As 2017 draws to a close, we’d like to provide you with two important updates about the Maintenance of Certification (MOC) program.
ABIM Continues to Recognize and Reward Part IV
Reflecting on the feedback ABIM has heard from the internal medicine community, physicians now have more flexibility in how they earn points toward maintaining their certification. Moving forward, physicians still need to complete at least one MOC activity every two years and earn 100 MOC points every five years:
- Twenty (20) points must be in Medical Knowledge.
- The balance can be earned by completing any type of approved MOC activities they choose.
- Part IV—also known as Practice Assessment activities—will continue to be available within the portfolio of options ABIM will recognize and reward to meet MOC requirements.
Our intent is to support physicians completing MOC activities that are most meaningful to their practice, including those that enhance and improve medical knowledge, as well as many existing quality improvement activities, and those that blend both. Many activities are already recognized for both CME and MOC credit, including participation in the American Board of Medical Specialties (ABMS) Multispecialty Portfolio Approval Program. Explore additional opportunities by visiting ACCME’s CME Finder.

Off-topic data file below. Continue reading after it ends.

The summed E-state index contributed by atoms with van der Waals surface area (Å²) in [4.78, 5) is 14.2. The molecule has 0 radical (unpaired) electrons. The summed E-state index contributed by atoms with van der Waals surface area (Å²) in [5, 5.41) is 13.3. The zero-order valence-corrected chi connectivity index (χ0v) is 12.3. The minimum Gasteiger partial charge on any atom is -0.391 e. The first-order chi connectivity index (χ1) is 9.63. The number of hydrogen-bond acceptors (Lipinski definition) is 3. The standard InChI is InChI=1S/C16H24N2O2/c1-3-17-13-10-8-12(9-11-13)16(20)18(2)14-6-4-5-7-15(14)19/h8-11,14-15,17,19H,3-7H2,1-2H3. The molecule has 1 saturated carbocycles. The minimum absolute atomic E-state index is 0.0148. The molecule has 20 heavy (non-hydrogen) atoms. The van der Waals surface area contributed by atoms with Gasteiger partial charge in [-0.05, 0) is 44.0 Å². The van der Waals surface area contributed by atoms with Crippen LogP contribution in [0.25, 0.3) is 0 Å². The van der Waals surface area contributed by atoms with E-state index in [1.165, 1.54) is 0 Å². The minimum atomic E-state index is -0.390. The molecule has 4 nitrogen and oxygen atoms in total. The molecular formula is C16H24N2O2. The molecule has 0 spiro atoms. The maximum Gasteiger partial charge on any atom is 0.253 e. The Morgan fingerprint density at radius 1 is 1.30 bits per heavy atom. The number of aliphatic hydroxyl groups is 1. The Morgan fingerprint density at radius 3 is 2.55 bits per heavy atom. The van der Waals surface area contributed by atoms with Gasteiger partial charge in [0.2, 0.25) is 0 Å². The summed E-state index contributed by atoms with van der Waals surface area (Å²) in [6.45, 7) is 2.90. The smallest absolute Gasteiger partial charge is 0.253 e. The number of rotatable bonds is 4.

“No Consequence” Knowledge Check-In Attempt Extended to All Subspecialties
ABIM previously announced that physicians taking the Knowledge Check-In in 2018—the initial year it is offered in Internal Medicine or Nephrology—would have another chance to take it again two years later if they were unsuccessful, even if they were due to pass the exam that year. Based on feedback ABIM has received from the physician community, we are happy to let you know that we are extending this policy to include all other Internal Medicine subspecialties in the future. This means that if a physician takes the Knowledge Check-In the first year it is offered in their subspecialty and is unsuccessful, they will get at least one additional opportunity to take and pass it two years later.
One of the benefits of the Knowledge Check-In is that a single failure will not result in a physician having their certification status changed. There are a number of potential scenarios for physicians to maintain their certification if they choose to take the Knowledge Check-In.
Here is an example for physicians in Internal Medicine or Nephrology who are due to take an exam in their specialty in 2018:
Thank you for all you do as an ABIM Board Certified physician!